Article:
Edited by Calicocat

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I was interested about the exclusion of the second storage unit. Although the warrant didn't cite it, Eileen clearly gave permission for the police to look at it. In the US, that would trump its absence on the warrant. Is that a difference in UK law, or did the show get it wrong?

 

I took a trip to Edinburgh last year (and only just finished putting the photos into a scrap book: I am both old school and procrastinaty), so I was thrilled to see the old town locations.

 

I continue to love Sophie Okonedo. It's amazing how she just doesn't age.

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I'm underwhelmed.  Too many holes in the plot -- how convenient that the female attorney just happens to show up 1) right when Will has a rendezvous with a former client and 2) she happens to recognize said persona as an ex-con.  Interesting characters in search of a more fully fleshed out plot, I think.  The clever bits weren't earned, and the motivations of the bad guy were what -- he's a psycho, no explanation needed?  Not worth tracking down, no matter how big a Tennant fan.

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Well that was two weeks of terror.  NOt used to being so frightened when watching PBS.  LOL.   Loved the ending, but honestly that rival lawyer was just evil.  Didn't she realized Tennant character saved her life.  I agreed with the disgusted boyfriend who said don't call me.   Or perhaps she was safe because she did shake hands with the  evil client.

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whatsatool, I KNOW!  That lady lawyer was just terrible, using her lover like that!  Yeesh!  Such a devious person, too.  I must be a sicko, though; I was cheering and laughing at the villain as he died, remembering all the torture/pain he put his victims through.

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I loved the recent show Escape Artist very much.  It was nice to see Doctor Who once again.  Loved that he won out in the end and I was never more pleased to see someone pass away as I was seeing Liam Foyle.

 

Can anyone tell me what was the little gift that Maggie Gardner got?? -   I couldn't tell.

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I think the gift Maggie Gardner got was that special tea -- she had that long description of how it was grown on some special slope and harvested at dawn or something.  I was expecting something gruesome but she was horrified that the defendant knew about her tea brand.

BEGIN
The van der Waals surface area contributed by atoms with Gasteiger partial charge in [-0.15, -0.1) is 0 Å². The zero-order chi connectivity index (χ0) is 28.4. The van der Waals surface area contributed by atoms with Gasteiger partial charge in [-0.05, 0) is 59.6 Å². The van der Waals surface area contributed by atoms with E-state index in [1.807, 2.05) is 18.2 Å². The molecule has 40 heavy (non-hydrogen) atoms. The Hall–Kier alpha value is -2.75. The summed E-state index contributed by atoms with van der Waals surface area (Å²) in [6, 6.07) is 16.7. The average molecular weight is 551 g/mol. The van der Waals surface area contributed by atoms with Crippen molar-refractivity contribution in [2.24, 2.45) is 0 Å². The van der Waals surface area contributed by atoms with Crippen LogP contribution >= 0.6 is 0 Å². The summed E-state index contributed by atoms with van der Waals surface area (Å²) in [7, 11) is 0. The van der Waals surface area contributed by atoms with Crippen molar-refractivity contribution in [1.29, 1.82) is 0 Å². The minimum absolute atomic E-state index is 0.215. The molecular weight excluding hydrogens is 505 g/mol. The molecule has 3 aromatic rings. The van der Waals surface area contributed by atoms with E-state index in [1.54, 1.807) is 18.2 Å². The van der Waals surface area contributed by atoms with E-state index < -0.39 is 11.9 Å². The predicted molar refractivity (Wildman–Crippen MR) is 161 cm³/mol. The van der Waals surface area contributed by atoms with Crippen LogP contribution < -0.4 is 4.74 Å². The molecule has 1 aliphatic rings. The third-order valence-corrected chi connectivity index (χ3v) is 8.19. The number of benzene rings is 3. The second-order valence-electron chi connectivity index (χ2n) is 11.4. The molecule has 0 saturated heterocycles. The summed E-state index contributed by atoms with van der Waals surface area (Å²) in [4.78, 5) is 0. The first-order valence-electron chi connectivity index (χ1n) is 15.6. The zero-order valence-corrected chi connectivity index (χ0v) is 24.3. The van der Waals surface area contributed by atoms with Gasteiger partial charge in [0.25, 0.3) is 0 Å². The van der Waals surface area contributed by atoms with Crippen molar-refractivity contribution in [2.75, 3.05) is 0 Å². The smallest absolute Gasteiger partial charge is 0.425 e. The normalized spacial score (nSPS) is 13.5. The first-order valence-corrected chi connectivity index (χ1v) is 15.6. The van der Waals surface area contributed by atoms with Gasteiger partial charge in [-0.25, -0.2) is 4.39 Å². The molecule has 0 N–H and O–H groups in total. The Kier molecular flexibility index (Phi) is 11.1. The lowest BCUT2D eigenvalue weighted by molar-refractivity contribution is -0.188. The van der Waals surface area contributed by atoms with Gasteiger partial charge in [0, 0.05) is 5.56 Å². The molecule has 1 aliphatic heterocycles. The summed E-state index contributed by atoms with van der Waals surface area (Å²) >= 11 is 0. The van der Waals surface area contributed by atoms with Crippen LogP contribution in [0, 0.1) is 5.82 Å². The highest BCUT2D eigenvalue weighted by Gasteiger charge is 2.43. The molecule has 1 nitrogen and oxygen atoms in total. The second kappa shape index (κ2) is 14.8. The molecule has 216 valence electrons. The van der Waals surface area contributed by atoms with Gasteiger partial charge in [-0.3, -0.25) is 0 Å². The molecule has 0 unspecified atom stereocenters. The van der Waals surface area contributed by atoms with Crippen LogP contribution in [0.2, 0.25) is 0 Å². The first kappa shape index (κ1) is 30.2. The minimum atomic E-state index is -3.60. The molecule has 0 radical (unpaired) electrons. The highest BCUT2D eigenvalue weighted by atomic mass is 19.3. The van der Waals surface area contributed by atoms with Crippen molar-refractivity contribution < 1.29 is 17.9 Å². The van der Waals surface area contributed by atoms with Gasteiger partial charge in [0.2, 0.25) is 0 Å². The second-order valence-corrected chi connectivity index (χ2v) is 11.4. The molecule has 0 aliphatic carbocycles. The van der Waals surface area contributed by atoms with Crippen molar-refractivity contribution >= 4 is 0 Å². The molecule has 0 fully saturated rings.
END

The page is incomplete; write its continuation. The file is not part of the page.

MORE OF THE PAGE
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Thanks. Daisychain, for that info about the box. What was the larger sense--that the bad guy Foyle had somehow left it for her?

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Yes, that he had been in her apartment, her personal space, and knew something so specific about her.   I thought some parts were great, some not so great. I didn't even watch all of part 1 because I was finished when she sees a man at the window and calls her husband before calling the police. Seriously, if you thought someone was outside (maybe more than one person) trying to harm you, you don't know how much time you have, and you don't try to call the police?

 

Apparently she went back to the isolated cabin with the boy after the incident...too much.  The best part for me was the end.  I honestly didn't think Sophie Okenedo did a great job.  I guess the "back story" was her trying to be respected as a woman and a minority in that profession that she was willing to do anything to win. I don't remember seeing too many women when she was doing her walk of pride through the office.  Her behavior, however, just didn't make sense.

 

Ok, I'll admit that I DVRd and skipped around...how did he know that the man would be cremated?  Also, was Foyle actually having a relationship with the neighbor, or just stringing her along?

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Seriously, if you thought someone was outside (maybe more than one person) trying to harm you, you don't know how much time you have, and you don't try to call the police?

 

Happened to me. Didn't call po-po. Don't know why I didn't. A panicking brain can make stupid decisions. I wasn't killed, obvs. and wasn't hurt beyond being scared pissless, but that's beside the point. Should've called.